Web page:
In an ideal world, there would be no contradiction between a military that embodied liberal principles of "tolerance and fairness" and a battle-hardened killing machine. But we don't live in an ideal world. And if, for reasons partly political, partly cultural, partly the result of historical drift, we prefer to have a nice army, we can't expect it to win anything. The Taliban, currently doing much better than NATO in Afghanistan (as anyone who can look past the domestic spin will be well aware) don't do cuddly. They don't do tolerance or non-racism or non-discrimination. And they sure as hell don't do gay-friendly or gender balance. The point isn't that we should want to emulate the Taliban, or that tolerance and fairness are bad things. The point is that the Taliban are winning.

But why are senior generals so keen to jump on the anti-BNP bandwagon? Explaining how much you really hate the BNP is of course an easy way of demonstrating moral virtue in today's Britain. But it's also part of an organised campaign. James Bethell and Tim Montgomerie set up "Nothing British" in March to, as their report Stolen Valour (available via their website) puts it,

help protect Britain’s fragile qualities of freedom, tolerance and fairness from the forces of extremism and racism sweeping Europe, represented by the British National Party, its surrogates and other neo-fascist splinter groups.

This is an admirable aim. Or at least it would be if (1) Britain's qualities of freedom and tolerance were "fragile" (they're not) or (2) if the main threat to them came from the BNP. These "qualities" - which Gordon Brown likes to call "British values", as though they existed nowhere else - face their greatest challenge from the government itself, which has spent twelve years preaching and passing illiberal legislation, and from the dissatisfaction produced by the radical transformation of society that there has been. At most, the BNP feed off anger that is widespread among certain sections of the population. They even help to stoke it up. And of course it's reprehensible. But, other than gaining a few council seats and, latterly, two MEPs, I struggle to identify what precisely the BNP has done that makes it such a danger to democracy. They do not appear to be orchestrating race-riots. Their councillors, when elected, behave much like any other councillors. They appeal only to a relatively small minority of voters - and while they have grown from a small base, that has been accompanied by moves (feigned as they might well be) towards the political mainstream.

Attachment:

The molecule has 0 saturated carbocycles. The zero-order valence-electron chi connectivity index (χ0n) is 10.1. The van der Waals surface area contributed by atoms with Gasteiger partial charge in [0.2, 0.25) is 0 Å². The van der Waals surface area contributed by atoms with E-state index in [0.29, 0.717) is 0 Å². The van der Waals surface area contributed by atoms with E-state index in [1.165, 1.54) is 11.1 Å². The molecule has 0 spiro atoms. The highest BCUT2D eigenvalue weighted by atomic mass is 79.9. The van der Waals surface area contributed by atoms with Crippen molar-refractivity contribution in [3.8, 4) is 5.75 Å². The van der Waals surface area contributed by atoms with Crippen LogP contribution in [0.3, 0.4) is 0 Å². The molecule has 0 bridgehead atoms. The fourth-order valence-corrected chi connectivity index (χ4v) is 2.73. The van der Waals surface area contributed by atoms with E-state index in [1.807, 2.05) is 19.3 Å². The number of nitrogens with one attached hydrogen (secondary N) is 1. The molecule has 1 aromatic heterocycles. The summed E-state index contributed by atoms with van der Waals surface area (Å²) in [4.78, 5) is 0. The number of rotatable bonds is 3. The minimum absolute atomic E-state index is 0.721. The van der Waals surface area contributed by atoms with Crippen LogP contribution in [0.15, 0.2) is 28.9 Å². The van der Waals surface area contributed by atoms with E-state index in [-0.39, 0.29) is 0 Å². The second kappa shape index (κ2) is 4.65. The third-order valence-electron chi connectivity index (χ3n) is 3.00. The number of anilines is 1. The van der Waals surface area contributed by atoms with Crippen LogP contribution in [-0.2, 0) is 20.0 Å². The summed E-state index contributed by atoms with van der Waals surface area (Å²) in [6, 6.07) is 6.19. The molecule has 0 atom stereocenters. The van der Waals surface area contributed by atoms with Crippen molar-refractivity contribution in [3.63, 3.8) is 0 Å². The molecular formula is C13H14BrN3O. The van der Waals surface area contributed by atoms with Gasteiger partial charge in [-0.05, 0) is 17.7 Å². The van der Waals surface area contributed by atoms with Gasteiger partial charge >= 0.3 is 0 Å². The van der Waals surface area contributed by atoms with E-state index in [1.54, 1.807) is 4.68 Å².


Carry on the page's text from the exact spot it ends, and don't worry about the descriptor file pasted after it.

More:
Whenever he is interviewed (which is increasingly often, given the media's strange obsession with his party) Nick Griffin strives to appear rational and moderate. His dissent from centrist politics is expressed in the language of cheap populism rather than cranky race-hate. He denies being a Holocaust denier. Yes, of course his policies are ugly, and he is a smooth media-friendly face of a party that contains many thugs. But that is because he realises that without mitigating the BNP's excesses he would have no political future. And the reason for that is simple: the values of freedom, tolerance and fairness are not "fragile", but deeply rooted. If they can survive New Labour, they can survive Nick Griffin's appearance on Question Time.

Reading Nothing British's report, I find myself getting increasingly alarmed. Convinced that the BNP represents a huge threat to democracy, Bethell and Montgomerie claim that there's a need "to understand the causes of the anger and frustration" - which they put down to "policy failures". And while they say they want to appeal to "Britain's inherently benign values", they also recommend "brave solutions that sometimes challenge the liberal Establishment’s orthodoxy". In other words, they believe that the only way of defeating the BNP is to embrace some of its policies.